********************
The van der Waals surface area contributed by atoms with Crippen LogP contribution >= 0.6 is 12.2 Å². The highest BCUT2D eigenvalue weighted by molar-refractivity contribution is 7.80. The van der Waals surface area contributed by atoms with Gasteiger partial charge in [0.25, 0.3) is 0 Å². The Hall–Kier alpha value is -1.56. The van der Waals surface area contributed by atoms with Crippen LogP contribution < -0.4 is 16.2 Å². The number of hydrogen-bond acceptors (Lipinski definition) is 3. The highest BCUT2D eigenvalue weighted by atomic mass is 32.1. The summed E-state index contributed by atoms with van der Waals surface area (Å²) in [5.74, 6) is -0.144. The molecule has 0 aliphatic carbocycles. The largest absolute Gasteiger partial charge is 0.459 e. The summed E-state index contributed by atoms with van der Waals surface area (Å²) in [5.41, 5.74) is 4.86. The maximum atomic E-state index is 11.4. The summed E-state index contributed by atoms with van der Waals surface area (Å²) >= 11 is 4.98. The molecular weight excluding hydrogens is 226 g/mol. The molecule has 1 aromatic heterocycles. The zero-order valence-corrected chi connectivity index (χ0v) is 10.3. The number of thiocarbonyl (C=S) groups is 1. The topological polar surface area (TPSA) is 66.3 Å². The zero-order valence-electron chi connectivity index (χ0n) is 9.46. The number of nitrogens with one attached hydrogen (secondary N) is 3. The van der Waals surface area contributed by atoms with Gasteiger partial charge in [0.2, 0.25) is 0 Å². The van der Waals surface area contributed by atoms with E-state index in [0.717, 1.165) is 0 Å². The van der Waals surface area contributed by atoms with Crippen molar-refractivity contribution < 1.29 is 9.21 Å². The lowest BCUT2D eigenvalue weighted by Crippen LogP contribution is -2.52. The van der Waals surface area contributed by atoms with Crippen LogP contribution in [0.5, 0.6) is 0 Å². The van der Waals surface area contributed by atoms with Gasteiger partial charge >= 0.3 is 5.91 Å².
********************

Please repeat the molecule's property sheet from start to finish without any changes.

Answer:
The van der Waals surface area contributed by atoms with Crippen LogP contribution >= 0.6 is 12.2 Å². The highest BCUT2D eigenvalue weighted by molar-refractivity contribution is 7.80. The van der Waals surface area contributed by atoms with Gasteiger partial charge in [0.25, 0.3) is 0 Å². The Hall–Kier alpha value is -1.56. The van der Waals surface area contributed by atoms with Crippen LogP contribution < -0.4 is 16.2 Å². The number of hydrogen-bond acceptors (Lipinski definition) is 3. The highest BCUT2D eigenvalue weighted by atomic mass is 32.1. The summed E-state index contributed by atoms with van der Waals surface area (Å²) in [5.74, 6) is -0.144. The molecule has 0 aliphatic carbocycles. The largest absolute Gasteiger partial charge is 0.459 e. The summed E-state index contributed by atoms with van der Waals surface area (Å²) in [5.41, 5.74) is 4.86. The maximum atomic E-state index is 11.4. The summed E-state index contributed by atoms with van der Waals surface area (Å²) >= 11 is 4.98. The molecular weight excluding hydrogens is 226 g/mol. The molecule has 1 aromatic heterocycles. The zero-order valence-corrected chi connectivity index (χ0v) is 10.3. The number of thiocarbonyl (C=S) groups is 1. The topological polar surface area (TPSA) is 66.3 Å². The zero-order valence-electron chi connectivity index (χ0n) is 9.46. The number of nitrogens with one attached hydrogen (secondary N) is 3. The van der Waals surface area contributed by atoms with Gasteiger partial charge in [0.2, 0.25) is 0 Å². The van der Waals surface area contributed by atoms with E-state index in [0.717, 1.165) is 0 Å². The van der Waals surface area contributed by atoms with Crippen molar-refractivity contribution < 1.29 is 9.21 Å². The lowest BCUT2D eigenvalue weighted by Crippen LogP contribution is -2.52. The van der Waals surface area contributed by atoms with Crippen LogP contribution in [0.5, 0.6) is 0 Å². The van der Waals surface area contributed by atoms with Gasteiger partial charge >= 0.3 is 5.91 Å².